Wednesday 28 March 2012

Battle zone

While it may all look very tranquil here on the blog,

be not deceived,

for I am sporting

a fine assortment of plasters,

for my many and varied

 house and garden related injuries.

The gashed thumb from a dried fern.
The sliced index finger from a falling bread knife,
(expertly caught by its serrated edge).
The squashed toe from the falling  steam iron.

It's a wonder I can type at all.

Monday 26 March 2012

Deep blue yonder

When not gazing up into the barely believable blue skies,
I have had my head down in one of the scary cupboards,
sorting out old sheet music.
This one gets its moment in the sun today
just because it coordinates.

Sunday 25 March 2012

Star on Sunday

When you are the last of four children
the photographers have rather drifted away
from their duties as family chroniclers.
So even as the only boy, 
you have to get used to playing a supporting role.

This you have done admirably.
Happy birthday J.

Saturday 24 March 2012

Sun arises

One hour later tomorrow morning.

Friday 23 March 2012

Daylight robbery

A misty dawn,

 over the rookery.

 The rooks resume construction

of their nests.

One of them is considerably more impressive than the others,

because one of them is a robber rook
who steals the choicest twigs
from his hard working neighbours.
As their nests diminish,
so his grows.
It has at least three storeys now.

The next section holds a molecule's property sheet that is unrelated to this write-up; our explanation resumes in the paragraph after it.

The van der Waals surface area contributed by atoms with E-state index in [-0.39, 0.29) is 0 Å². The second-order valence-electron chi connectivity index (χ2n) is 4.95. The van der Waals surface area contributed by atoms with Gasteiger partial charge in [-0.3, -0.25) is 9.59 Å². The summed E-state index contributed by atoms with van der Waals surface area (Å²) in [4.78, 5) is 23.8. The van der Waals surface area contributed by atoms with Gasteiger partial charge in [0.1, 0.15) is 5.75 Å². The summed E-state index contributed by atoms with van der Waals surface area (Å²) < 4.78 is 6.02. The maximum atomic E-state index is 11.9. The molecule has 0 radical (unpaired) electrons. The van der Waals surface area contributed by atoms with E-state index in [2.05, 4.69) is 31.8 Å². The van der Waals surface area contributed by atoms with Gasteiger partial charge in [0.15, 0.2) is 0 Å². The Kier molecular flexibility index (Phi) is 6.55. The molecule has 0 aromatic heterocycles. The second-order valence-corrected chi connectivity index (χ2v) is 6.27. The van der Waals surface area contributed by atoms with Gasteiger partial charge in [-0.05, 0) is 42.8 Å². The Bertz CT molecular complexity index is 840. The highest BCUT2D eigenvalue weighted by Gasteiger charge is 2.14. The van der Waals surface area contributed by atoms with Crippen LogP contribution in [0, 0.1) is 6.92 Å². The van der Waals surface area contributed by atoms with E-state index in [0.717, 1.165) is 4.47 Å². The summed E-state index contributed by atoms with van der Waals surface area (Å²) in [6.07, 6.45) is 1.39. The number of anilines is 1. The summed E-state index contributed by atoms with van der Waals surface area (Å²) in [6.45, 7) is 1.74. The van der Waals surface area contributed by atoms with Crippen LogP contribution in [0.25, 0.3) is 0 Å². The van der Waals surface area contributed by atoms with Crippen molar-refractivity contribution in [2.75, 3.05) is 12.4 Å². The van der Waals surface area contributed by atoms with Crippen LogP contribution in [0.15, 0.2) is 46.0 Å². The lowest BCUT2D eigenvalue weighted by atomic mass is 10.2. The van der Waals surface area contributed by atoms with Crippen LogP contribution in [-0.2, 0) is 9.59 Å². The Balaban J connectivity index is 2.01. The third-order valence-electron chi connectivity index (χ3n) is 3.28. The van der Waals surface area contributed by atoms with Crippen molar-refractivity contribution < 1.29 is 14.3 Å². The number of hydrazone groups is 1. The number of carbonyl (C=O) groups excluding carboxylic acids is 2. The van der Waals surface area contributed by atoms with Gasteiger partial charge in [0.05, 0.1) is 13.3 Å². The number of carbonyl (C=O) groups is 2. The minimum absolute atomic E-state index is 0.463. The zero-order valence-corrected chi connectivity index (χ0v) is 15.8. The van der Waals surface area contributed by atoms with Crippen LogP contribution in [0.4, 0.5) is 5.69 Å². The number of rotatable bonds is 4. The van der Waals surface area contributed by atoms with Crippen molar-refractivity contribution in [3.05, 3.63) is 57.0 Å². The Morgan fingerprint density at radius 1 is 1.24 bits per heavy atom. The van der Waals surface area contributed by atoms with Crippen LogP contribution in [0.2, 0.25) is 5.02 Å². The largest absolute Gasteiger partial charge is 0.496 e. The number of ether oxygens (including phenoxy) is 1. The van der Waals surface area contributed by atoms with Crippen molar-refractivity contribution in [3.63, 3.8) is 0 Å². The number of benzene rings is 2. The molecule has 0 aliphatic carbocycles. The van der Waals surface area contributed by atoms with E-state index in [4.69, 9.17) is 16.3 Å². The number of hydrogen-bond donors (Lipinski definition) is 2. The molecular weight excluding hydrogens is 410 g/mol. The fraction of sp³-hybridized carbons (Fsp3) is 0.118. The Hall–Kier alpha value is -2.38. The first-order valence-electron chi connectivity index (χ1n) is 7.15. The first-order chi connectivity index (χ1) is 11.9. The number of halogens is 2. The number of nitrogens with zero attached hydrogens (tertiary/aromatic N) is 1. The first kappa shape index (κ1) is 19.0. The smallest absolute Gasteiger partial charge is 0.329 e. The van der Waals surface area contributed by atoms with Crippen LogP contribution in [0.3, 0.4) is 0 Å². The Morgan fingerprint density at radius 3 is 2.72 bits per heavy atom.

I believe he is waiting for them to
install their new feather bed.
Then his dream home
will be complete.

See here for similar nefarious doings:

Monday 19 March 2012

Caught by the light too*

The silhouette.
It's the only way to go now.
See here.

The passport photo

As another birthday fast approaches
so too does the ten year passport renewal.

They wouldn't let me wear a jaunty hat,
present my good side,
or prop my double chin 
on a diverting yellow-gloved hand.

Bananas it is then.

United Fruit Company advertisement
from Reader's Digest April 1954.

Saturday 17 March 2012


Watery it may seem, but this is saltmarsh.

A hose pipe ban comes into force on April 5th
after two unusually dry winters have left reservoirs,
aquifers and rivers below normal levels here in the south east.
It rained on us a little today while we collected our son 
for the Easter break, but not nearly enough.
It's a controversial subject, well covered here.

The Telegraph March 13th

Wednesday 14 March 2012

Errands and oranges

It was a bitty day full of short bursts of activity
starting with an hour of Pilates
and finishing with yet another pair of broken glasses.

It took three trips to find a locksmith who could
cut new keys for me.
There was a very retro visit to a bank to pay in cheques,
to a real person behind a window.
I dodged into the dry cleaners twice,
took old medicines to the pharmacist to dispose of,
posted a cheque to the window cleaners,
because I keep missing them on account of being out on errands,
organised a headboard for the new bed,
tried to locate the owner of a membership card
 found on the pavement and looking rather vital,
made enquiries of a specialist for someone whose son
has just been diagnosed with a severe peanut allergy in New York,
rang the shop that sells my candle cups;
she wants some more for Mothering Sunday,
found my usual good source of vintage cups, closed,